“It is time to confront and dispel the clouds of evil that hover over us,” Bishop Matthew Hassan Kukah of Sokoto said during his homily Feb. 11 at the funeral Mass for the seminarian, Michael Nnadi.

Nnadi, 18, was kidnapped with three other seminarians and the wife of a doctor Jan. 8 during an attack at the Good Shepherd Seminary in Kakau, in Nigeria’s Kaduna state. Continue reading Nigerian bishop: Nonviolence is the only way

Future of nonviolence in Catholic social teaching

Several theologians who have been active with the Catholic Nonviolence Initiative contributed essays to a recent issue of Expositions (Vol. 13, No. 2), an online newsletter published by Villanova University’s Center for Liberal Education.

You can find the essays here.

They include:

“Renewing Catholicism: Toward Recommitting to Gospel Nonviolence throughout the Roman Catholic Church,” Ken Butigan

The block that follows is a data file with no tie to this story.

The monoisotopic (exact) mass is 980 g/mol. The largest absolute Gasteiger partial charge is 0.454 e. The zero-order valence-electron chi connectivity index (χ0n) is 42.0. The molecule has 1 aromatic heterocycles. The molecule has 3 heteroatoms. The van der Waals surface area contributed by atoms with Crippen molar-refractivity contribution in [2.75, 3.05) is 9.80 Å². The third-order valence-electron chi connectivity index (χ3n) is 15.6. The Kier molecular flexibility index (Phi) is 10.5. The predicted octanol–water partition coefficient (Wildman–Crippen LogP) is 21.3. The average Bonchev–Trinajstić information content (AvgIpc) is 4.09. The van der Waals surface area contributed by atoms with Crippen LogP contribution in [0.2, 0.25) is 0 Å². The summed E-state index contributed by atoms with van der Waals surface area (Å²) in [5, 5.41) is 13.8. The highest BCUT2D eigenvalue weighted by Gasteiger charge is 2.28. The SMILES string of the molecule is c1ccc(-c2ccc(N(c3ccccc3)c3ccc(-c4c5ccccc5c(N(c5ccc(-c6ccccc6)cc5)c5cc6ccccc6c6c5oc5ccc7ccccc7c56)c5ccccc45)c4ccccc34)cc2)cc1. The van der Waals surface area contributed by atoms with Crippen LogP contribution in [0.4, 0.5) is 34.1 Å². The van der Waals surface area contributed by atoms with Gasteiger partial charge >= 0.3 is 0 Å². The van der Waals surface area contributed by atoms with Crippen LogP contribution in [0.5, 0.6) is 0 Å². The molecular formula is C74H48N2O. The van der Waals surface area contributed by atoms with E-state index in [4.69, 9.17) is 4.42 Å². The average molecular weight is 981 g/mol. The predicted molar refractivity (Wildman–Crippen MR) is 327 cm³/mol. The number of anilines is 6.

“The Realism Objection to Setting Aside the Just War Theory: A Response,” David Cochran

“War: Reversing the Works of Mercy,” Eileen Egan

“Nonviolence: The Witness of a Church of Mercy,” Leo Guardado

“Nonviolence as a Tradition of Moral Praxis,” Kyle B. T. Lambelet

“Nonviolence: Building Gospel-based Communities Addressing Situations of Violence Today,” Sr. Anne McCarthy OSB

“Catholic Nonviolence: Transforming Military Institutions,” Eli McCarthy

“What Will it Take: Learning from Pope Francis’ Peace Pedagogy,” Gerald Schlabach

“Pope Francis, Nonviolence, and Catholic Teaching on War,” John Sniegocki

Nonviolence nurtures hope, can renew the Church

The following statement was affirmed by most of the participants at the 2019 Path of Nonviolence: Towards a culture of peace workshop, sponsored by Pax Christi International and held at the Dicastery for Promoting Integral Human Development. (Photo of 2019 workshop by Johnny Zokovitch)